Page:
Xavier Dolan comes by his l’enfant terrible reputation honestly. In the course of a brief interview during the Toronto International Film Festival he mocked one of my questions, refused a snap with an intern (“All photos must be approved.”) and paused the interview midway, claiming the room was too hot to concentrate on the questions.
It becomes easy to overlook the affectations, however, when regarding his talent, which is undeniable. Last week the Best Canadian Film jury at TIFF gave him top honors, praising his movie Laurence Anyway, a three-hour epic about true love and gender, for its “breathless cinematic energy and its entirely new love story. [We] felt honoured to watch such unfettered genius at play.”
High praise indeed, but the honour also puts him in some heady company. The last two Quebec films to take home the prize—Incendies and Monsieur Lazhar—also earned Oscar nominations for best foreign language film.
He’s no stranger to the international stage. His first film as director and screenwriter, J’ai tué ma mère, won three awards at the 2009 Cannes Film Festival, but this win may accelerate his plans, as he told a journalist recently, “to tackle the American beast.”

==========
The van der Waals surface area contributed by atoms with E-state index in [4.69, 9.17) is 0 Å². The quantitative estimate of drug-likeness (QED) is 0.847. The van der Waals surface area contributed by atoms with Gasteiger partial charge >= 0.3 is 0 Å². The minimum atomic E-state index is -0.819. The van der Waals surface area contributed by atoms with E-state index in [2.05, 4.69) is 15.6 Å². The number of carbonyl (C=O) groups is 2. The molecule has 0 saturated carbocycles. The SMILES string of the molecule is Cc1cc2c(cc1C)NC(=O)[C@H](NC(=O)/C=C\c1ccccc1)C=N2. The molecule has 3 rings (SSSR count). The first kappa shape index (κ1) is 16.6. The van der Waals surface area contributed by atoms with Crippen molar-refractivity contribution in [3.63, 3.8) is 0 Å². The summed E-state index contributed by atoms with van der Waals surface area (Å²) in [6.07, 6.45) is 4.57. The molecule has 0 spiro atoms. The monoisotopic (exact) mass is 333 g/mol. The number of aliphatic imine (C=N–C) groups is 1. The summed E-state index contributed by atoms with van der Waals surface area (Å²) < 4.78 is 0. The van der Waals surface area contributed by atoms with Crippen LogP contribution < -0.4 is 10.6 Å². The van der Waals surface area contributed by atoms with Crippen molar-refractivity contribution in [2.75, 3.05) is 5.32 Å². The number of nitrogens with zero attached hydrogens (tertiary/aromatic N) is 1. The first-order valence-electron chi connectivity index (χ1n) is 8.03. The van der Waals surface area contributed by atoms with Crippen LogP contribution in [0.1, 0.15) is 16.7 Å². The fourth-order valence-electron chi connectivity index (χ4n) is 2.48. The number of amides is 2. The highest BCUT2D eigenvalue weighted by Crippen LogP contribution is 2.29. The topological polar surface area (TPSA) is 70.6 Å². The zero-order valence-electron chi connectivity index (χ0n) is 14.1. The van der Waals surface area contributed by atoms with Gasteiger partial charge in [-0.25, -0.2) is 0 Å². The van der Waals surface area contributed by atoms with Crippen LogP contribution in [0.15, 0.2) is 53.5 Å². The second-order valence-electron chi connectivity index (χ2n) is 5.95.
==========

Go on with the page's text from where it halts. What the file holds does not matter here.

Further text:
The idea for Laurence Anyways came from real life and despite the sensational aspects of the story, was always intended to be a romance.
“When I first heard the story a woman told me about her boyfriend and her having dinner and her boyfriend saying, ‘I’m a woman. I want to become a woman,’ it seemed clear to me that this would be a ten year story about people finding each other and losing each other, and love and it would center on love and nothing else.”
To make sure the audience is along for the ride Dolan takes his time setting up the characters.
“In a very technical way the first fifteen minutes are invested in establishing this story and these characters, their rituals, their weaknesses, their craziness, so that for the rest of the film we actually have the feeling that we know these characters. If we don’t know them we can’t possibly care what happens to them.”
When I tell Dolan I think Laurence Anyways is a challenging film that audiences will talk about for a long time afterward he smiles and says, “I hope that is the destiny of this film. I hope it happens that way.”